White Powder Scare at Police Station

Big response closes Bay Street, but substance with letter is just cornstarch


 
 

John Annese | | Wednesday, July 30, 2008


NEW YORK -- In the days after Sept. 11, 2001, when someone found an envelope filled with a suspicious powder, panic, a massive emergency response and national headlines followed.



When it happened yesterday at the 120th Precinct's St. George stationhouse, the emergency response arrived on cue, shutting down Bay Street and "decontaminating" 11 people in case the mystery substance proved hazardous.



By contrast, most passersby greeted the scene with indifference.



"Oh, come on!" said St. George resident Richenda Kramer, as she walked on the other side of the street, heading to the ferry terminal. "The level of hysteria is just ridiculous. ... I think it's overkill." If an envelope with white powder elicits such a massive response, she said, "then the terrorists succeeded beyond their wildest dreams."



In this case, the white powder turned out to be cornstarch, authorities said.



Police at the stationhouse discovered the envelope - addressed "to the members of the 120th Precinct" at 78 Richmond Terr. - sometime after 10 a.m.



Inside the envelope, cops found a threatening letter and the powder. The envelope was opened in the "outer office" of Deputy Inspector John Denesopolis, cops said.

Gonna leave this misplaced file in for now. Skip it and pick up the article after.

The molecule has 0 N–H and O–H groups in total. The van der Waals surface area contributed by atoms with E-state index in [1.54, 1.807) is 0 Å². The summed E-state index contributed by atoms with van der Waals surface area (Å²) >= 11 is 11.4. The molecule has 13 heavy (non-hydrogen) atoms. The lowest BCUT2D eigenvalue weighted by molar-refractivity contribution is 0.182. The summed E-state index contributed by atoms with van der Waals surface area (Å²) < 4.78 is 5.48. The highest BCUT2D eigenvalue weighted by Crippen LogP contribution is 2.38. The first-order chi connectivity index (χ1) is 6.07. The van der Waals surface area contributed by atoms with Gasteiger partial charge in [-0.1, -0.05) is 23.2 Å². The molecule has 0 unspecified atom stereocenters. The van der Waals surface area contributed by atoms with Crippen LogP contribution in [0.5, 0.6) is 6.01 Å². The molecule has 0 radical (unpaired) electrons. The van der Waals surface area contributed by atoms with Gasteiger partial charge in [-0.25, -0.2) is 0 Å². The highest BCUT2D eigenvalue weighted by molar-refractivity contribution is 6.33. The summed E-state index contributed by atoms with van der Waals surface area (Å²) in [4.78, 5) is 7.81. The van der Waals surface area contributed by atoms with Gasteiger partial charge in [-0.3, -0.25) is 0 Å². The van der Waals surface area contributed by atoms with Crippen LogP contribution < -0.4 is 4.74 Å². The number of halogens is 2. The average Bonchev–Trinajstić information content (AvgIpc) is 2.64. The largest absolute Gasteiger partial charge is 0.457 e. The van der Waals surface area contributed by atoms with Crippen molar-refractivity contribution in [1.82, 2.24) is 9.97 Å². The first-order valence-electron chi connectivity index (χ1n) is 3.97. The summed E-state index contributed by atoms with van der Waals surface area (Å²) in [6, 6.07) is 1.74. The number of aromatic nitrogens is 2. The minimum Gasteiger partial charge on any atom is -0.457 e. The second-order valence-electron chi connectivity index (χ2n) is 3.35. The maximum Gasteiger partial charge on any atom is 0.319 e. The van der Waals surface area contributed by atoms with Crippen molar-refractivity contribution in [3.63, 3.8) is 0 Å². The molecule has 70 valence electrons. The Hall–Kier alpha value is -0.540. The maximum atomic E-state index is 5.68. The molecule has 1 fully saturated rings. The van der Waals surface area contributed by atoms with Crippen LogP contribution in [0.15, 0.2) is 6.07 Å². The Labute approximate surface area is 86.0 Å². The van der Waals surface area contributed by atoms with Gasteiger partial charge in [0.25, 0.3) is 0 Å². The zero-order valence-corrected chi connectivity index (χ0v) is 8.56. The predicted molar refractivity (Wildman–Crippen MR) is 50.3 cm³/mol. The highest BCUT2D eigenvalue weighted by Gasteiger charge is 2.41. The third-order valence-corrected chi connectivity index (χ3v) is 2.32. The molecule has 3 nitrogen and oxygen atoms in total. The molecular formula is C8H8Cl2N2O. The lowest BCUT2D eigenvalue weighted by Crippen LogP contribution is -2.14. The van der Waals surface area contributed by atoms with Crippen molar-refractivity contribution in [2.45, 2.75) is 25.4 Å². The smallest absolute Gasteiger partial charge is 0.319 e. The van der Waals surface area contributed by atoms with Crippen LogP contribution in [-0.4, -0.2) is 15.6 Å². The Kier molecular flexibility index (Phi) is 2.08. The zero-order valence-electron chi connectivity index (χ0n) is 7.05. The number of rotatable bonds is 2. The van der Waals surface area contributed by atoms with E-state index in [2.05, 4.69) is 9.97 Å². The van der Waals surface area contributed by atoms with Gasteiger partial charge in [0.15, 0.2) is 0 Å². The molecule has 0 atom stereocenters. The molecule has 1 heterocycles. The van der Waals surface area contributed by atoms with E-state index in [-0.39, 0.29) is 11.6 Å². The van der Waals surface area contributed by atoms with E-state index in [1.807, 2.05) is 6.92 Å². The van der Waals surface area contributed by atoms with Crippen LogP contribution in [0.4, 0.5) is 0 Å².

Meanwhile, the FDNY deployed its "Major Emergency Response Vehicle" - essentially, a massive ambulance that resembles a red school bus and can handle 15 walk-up patients or three patients on stretchers at once.



Emergency workers set up a decontamination area behind the police stationhouse, where 10 civilians and two police officers were treated, but none required hospital care.



Paramvage Weeraradna, who works down the block from the stationhouse at Home Plates Eatery & Pizza, 58 Richmond Terr., understood the response but was frustrated that Bay Street was shut down.



"We are stuck," he said. "We don't have any business. Customers cannot come, and we cannot deliver."



And although most people walking by didn't even lift their heads or interrupt their conversations to find out what was going on, the response made an impression on a few people.



Adele Carter of Clifton called the response "necessary," but noted, "I think somebody's playing a prank on the precinct."



Standing outside a deli next to Home Plates, one merchant marveled that a single letter could have such an effect.



"That's crazy. One guy could do this? That's just crazy," he said. "When they catch him, they should arrest him for good to make an example so nobody will do it again."



Advance staff writer Phil Helsel contributed to this report.



John Annese is a news reporter for the Advance. He may be reached at annese@siadvance.com




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Related Topics: Specialty Vehicles, Vehicle Operations, Special Operations, WMD and Terrorism

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